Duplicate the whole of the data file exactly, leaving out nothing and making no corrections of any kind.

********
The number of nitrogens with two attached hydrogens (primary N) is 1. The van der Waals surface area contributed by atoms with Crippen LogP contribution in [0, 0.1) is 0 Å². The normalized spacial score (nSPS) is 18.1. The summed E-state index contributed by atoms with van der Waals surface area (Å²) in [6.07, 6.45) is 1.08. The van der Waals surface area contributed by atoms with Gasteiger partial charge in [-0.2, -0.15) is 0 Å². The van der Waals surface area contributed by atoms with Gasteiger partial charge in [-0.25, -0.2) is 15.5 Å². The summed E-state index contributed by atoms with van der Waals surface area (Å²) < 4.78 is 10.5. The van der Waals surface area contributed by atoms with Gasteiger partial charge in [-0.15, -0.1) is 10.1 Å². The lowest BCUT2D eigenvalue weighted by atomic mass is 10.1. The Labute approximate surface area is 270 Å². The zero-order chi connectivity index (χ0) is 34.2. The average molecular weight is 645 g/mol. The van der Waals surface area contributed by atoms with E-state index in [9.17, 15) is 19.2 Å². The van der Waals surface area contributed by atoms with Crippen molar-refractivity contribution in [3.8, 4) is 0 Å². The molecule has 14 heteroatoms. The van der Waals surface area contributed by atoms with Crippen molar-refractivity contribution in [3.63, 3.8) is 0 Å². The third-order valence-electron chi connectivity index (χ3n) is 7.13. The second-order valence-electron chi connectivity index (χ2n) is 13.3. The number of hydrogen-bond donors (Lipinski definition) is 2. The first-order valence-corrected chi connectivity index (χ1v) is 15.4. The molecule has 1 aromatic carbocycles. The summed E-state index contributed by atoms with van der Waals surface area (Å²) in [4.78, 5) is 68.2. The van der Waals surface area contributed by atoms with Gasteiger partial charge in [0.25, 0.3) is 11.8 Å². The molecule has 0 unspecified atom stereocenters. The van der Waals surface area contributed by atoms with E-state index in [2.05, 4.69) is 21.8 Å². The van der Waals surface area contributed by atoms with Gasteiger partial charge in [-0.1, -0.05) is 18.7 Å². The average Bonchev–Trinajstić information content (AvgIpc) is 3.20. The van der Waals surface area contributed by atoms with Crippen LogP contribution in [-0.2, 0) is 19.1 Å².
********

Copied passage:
The number of nitrogens with two attached hydrogens (primary N) is 1. The van der Waals surface area contributed by atoms with Crippen LogP contribution in [0, 0.1) is 0 Å². The normalized spacial score (nSPS) is 18.1. The summed E-state index contributed by atoms with van der Waals surface area (Å²) in [6.07, 6.45) is 1.08. The van der Waals surface area contributed by atoms with Gasteiger partial charge in [-0.2, -0.15) is 0 Å². The van der Waals surface area contributed by atoms with Gasteiger partial charge in [-0.25, -0.2) is 15.5 Å². The summed E-state index contributed by atoms with van der Waals surface area (Å²) < 4.78 is 10.5. The van der Waals surface area contributed by atoms with Gasteiger partial charge in [-0.15, -0.1) is 10.1 Å². The lowest BCUT2D eigenvalue weighted by atomic mass is 10.1. The Labute approximate surface area is 270 Å². The zero-order chi connectivity index (χ0) is 34.2. The average molecular weight is 645 g/mol. The van der Waals surface area contributed by atoms with E-state index in [9.17, 15) is 19.2 Å². The van der Waals surface area contributed by atoms with Crippen molar-refractivity contribution in [3.8, 4) is 0 Å². The molecule has 14 heteroatoms. The van der Waals surface area contributed by atoms with Crippen molar-refractivity contribution in [3.63, 3.8) is 0 Å². The third-order valence-electron chi connectivity index (χ3n) is 7.13. The second-order valence-electron chi connectivity index (χ2n) is 13.3. The number of hydrogen-bond donors (Lipinski definition) is 2. The first-order valence-corrected chi connectivity index (χ1v) is 15.4. The molecule has 1 aromatic carbocycles. The summed E-state index contributed by atoms with van der Waals surface area (Å²) in [4.78, 5) is 68.2. The van der Waals surface area contributed by atoms with Gasteiger partial charge in [0.25, 0.3) is 11.8 Å². The molecule has 0 unspecified atom stereocenters. The van der Waals surface area contributed by atoms with E-state index in [2.05, 4.69) is 21.8 Å². The van der Waals surface area contributed by atoms with Gasteiger partial charge in [-0.1, -0.05) is 18.7 Å². The average Bonchev–Trinajstić information content (AvgIpc) is 3.20. The van der Waals surface area contributed by atoms with Crippen LogP contribution in [-0.2, 0) is 19.1 Å².